Well brains size is a factor, but isn't the only factor in determining intelligence. We don't really have a very accurate way of measuring intelligence in live subjects, much less long dead fossils. Though I've heard it said that Neandertals were smart enough to master complex tasks such as flying a commercial airliner, but we have know way of knowing if that is true, or if the neandertals would have produced an Albert Einstein or a Steven Hawking if they were not supplanted by homo sapiens.
There is no such thing as being better suited for survival, only better suited for survival in a specific environment. Neadertals were better adapted for survival in the Ice age European north. Homo sapiens were well adapted to life in the Fertile cresent, where high protein cereal grains like wheat and barley and animal domestication allowed a surplus of food to be created and stored, allowing the freedom for some individuals to persue other projects such as more advanced building materials and metal working.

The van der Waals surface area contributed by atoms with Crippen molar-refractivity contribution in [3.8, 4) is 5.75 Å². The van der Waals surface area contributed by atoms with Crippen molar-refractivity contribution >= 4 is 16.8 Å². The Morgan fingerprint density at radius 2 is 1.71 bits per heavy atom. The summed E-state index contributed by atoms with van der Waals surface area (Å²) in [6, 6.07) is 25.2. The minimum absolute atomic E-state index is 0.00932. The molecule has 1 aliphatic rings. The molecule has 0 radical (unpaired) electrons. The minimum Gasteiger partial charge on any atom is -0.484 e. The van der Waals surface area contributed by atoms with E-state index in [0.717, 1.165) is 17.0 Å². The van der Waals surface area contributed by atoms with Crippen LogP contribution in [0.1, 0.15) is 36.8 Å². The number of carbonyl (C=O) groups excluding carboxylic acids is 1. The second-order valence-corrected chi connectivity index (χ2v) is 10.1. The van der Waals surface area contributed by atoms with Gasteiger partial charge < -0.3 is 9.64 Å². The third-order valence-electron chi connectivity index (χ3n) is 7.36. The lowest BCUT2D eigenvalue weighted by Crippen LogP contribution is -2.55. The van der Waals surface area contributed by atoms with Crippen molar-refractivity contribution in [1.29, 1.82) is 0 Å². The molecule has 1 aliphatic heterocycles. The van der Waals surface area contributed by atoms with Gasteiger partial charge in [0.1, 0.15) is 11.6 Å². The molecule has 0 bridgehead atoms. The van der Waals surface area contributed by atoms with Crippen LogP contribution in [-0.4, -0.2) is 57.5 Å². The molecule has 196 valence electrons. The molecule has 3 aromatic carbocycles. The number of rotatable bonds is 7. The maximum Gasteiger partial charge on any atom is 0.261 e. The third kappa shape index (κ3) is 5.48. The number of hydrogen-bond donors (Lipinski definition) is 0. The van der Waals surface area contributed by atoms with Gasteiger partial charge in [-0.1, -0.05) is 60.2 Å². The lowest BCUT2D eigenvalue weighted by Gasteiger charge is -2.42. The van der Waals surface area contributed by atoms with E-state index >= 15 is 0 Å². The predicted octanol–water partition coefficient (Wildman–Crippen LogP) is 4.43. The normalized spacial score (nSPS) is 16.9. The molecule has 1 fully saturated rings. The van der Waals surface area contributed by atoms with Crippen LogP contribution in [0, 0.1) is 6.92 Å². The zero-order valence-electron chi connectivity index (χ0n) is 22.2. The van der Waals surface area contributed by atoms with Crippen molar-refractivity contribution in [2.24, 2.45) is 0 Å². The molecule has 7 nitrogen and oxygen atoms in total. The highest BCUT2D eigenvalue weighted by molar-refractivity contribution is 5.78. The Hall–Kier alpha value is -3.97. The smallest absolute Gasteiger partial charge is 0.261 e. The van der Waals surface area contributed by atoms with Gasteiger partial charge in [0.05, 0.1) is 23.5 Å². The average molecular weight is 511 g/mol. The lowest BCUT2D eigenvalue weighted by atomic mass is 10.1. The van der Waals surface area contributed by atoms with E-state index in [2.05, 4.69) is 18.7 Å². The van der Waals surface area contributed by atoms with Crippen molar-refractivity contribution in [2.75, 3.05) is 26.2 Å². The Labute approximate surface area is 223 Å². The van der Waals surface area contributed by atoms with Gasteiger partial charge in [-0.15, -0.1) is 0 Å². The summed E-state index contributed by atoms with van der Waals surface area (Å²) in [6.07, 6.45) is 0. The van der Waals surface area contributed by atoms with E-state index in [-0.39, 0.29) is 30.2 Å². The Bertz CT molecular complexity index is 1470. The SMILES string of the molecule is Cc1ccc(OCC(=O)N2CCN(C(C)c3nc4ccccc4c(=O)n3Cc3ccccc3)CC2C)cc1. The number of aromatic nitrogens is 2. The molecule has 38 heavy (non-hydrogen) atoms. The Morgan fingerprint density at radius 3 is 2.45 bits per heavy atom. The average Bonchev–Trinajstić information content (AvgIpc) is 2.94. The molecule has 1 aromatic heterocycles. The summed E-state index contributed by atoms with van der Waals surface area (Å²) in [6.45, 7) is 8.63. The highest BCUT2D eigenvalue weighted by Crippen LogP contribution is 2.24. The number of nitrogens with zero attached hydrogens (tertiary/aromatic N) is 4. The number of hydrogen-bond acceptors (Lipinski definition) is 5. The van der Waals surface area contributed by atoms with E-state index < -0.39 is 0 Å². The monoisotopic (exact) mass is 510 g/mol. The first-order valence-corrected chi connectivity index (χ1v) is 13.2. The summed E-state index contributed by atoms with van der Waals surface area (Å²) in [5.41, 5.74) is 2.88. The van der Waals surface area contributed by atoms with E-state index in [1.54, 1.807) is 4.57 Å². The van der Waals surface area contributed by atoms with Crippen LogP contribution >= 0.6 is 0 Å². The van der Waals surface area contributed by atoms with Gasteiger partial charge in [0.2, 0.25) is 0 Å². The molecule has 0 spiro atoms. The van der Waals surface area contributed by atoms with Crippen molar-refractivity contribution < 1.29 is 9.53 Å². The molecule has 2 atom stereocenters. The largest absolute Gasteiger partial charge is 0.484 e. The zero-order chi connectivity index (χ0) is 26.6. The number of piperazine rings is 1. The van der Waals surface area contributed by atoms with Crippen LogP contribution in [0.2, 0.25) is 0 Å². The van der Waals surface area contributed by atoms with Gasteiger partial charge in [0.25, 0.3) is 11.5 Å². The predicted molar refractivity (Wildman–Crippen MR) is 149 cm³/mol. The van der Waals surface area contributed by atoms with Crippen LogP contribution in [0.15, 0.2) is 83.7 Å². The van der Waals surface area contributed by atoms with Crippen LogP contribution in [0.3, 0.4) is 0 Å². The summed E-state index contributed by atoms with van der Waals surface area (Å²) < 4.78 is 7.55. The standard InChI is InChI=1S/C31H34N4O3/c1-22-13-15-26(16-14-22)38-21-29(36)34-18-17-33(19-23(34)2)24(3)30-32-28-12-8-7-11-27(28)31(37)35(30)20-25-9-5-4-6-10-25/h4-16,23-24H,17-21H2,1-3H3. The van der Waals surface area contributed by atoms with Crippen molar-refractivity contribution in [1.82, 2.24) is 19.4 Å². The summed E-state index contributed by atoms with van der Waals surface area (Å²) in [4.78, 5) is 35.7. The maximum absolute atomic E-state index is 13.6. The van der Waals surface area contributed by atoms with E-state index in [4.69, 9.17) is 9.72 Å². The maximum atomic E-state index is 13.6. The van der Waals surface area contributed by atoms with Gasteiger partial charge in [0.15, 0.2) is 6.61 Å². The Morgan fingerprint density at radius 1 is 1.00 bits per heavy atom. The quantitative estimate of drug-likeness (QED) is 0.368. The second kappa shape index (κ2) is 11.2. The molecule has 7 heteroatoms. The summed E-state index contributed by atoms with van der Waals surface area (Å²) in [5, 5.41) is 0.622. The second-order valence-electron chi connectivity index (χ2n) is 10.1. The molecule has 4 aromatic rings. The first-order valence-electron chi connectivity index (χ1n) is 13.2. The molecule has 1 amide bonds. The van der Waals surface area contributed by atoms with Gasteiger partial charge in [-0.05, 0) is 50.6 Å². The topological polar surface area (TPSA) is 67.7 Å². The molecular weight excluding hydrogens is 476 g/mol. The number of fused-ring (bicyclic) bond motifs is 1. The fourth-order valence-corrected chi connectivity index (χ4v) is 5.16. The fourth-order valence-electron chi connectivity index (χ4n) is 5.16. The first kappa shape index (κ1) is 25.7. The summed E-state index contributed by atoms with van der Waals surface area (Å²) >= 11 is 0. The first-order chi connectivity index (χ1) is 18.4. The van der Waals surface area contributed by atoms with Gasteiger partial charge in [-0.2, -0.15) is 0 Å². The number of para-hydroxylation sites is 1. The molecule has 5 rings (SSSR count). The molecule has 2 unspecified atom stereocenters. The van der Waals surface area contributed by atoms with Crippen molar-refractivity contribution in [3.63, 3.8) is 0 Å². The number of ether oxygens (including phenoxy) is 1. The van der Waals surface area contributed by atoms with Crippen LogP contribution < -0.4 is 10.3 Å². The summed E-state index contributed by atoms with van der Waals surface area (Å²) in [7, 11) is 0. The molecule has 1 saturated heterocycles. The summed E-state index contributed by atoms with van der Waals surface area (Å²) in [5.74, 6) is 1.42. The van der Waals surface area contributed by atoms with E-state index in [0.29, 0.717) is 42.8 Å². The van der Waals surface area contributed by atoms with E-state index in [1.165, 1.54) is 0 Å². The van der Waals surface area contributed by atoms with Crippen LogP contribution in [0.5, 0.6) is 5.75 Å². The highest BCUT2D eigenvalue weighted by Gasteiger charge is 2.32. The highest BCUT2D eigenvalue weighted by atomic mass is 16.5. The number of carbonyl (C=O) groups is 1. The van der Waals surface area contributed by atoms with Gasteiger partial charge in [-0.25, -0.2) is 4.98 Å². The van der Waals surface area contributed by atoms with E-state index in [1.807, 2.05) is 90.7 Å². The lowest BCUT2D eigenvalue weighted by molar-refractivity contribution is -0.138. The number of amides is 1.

An undecended larynx does not mean it is more difficult or requires more effort to speak, only that the pitch may have been higher, or maybe not as many animals including wolves and elk have larynxes that can decend deeper in their throats when the need to make deeper noises. Higher pitches are often easier to pick out from natural background noises which are usually much lower in tone, but don't carry as far. For another thread on a similar topic see Origin of speech in Klingons